Conceived through drawing, expressed initially in maquette, fixed in plaster and fully realised in bronze, the sculpture of Christopher Marvell is sparing in detail but fulsome in association. The solid, substantial, patinated human and animal subjects that constitute the larger part of his output manage to achieve an irresistible balance between humour and pathos, ugliness and beauty, strength and weakness, past and present, and art and craft. Bringing to mind elements of the works of Marini, Giacometti, Miro and Moore, Christopher Marvell’s broadly representational sculpture is often charmingly quirky without ever being diminished by its idiosyncrasy.
Whether realised as solitary figures, as arranged groups, or in juxtaposition with the man-made, Christopher Marvell’s sculpture – which appears as if formed of the very bones of the earth – also steers us into a reassessment of our conceptions both of the ‘nature of things’ and of the ‘things of nature’. The intense patination is essentially natural, and yet it is also the product of human judgement and human promotion. Whilst presenting itself as natural; rough, eroded and aged; devoid of ‘precious’ value, the aesthetic stipulation cannot prevent our understanding that it conceals bronze as we most often conceive it: man-made, shiny, ornamental and precious. This is sculpture that appears to be what it is, but nevertheless asks what it is to ‘appear to be’ anything.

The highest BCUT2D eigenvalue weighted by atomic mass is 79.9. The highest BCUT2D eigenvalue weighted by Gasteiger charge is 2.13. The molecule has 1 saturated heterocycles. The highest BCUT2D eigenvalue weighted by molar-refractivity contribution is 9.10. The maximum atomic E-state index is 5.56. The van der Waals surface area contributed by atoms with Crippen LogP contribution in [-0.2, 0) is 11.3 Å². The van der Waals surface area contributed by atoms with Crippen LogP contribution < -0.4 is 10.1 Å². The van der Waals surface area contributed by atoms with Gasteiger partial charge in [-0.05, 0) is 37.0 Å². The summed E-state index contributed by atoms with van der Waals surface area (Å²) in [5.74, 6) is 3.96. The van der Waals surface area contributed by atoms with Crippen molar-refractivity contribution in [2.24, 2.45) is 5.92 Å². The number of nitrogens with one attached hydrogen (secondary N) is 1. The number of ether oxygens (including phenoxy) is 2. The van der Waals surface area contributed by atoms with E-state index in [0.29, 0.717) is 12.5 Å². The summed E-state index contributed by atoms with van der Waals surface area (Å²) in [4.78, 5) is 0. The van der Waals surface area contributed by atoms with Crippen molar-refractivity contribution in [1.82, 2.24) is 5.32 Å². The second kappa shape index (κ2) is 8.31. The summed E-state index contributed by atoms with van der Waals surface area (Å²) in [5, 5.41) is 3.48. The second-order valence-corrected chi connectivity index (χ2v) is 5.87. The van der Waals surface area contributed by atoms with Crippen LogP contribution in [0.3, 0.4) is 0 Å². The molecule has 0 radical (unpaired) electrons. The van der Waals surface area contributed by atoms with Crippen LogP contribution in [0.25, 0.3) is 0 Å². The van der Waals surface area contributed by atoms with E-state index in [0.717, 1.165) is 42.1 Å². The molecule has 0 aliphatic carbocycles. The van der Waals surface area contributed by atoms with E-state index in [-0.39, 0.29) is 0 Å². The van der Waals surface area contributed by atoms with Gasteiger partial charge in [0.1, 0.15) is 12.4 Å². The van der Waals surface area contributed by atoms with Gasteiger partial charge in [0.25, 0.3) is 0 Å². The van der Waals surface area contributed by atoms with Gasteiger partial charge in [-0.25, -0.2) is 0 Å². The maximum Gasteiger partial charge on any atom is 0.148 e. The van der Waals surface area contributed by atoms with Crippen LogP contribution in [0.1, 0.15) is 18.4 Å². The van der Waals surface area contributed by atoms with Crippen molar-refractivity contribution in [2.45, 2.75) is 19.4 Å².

Despite living and working primarily in the south east of England, Christopher Marvell spends a good deal of time at his home in St Ives, and draws inspiration from both Cornish history and the Cornish environment. This is clearly seen in his fishermen, seabirds, and iconic Penwith birds (which combine animal physicality with distinctly Celtic mythological overtones). Christopher Marvell’s work reveals an artist with confidence in his art form and medium, and a craftsman who relishes the challenge of the foundry. He lives with the artist Elaine Pamphilon.
“My sculptures have a quiet English based quality of man and nature, in the way that we hear countryside through Britten or Vaughan Williams. It is the business of observing acutely and recording - of searching for the line and shape and images. You have to make art from what you know about - a celebration of locality." Christopher Marvell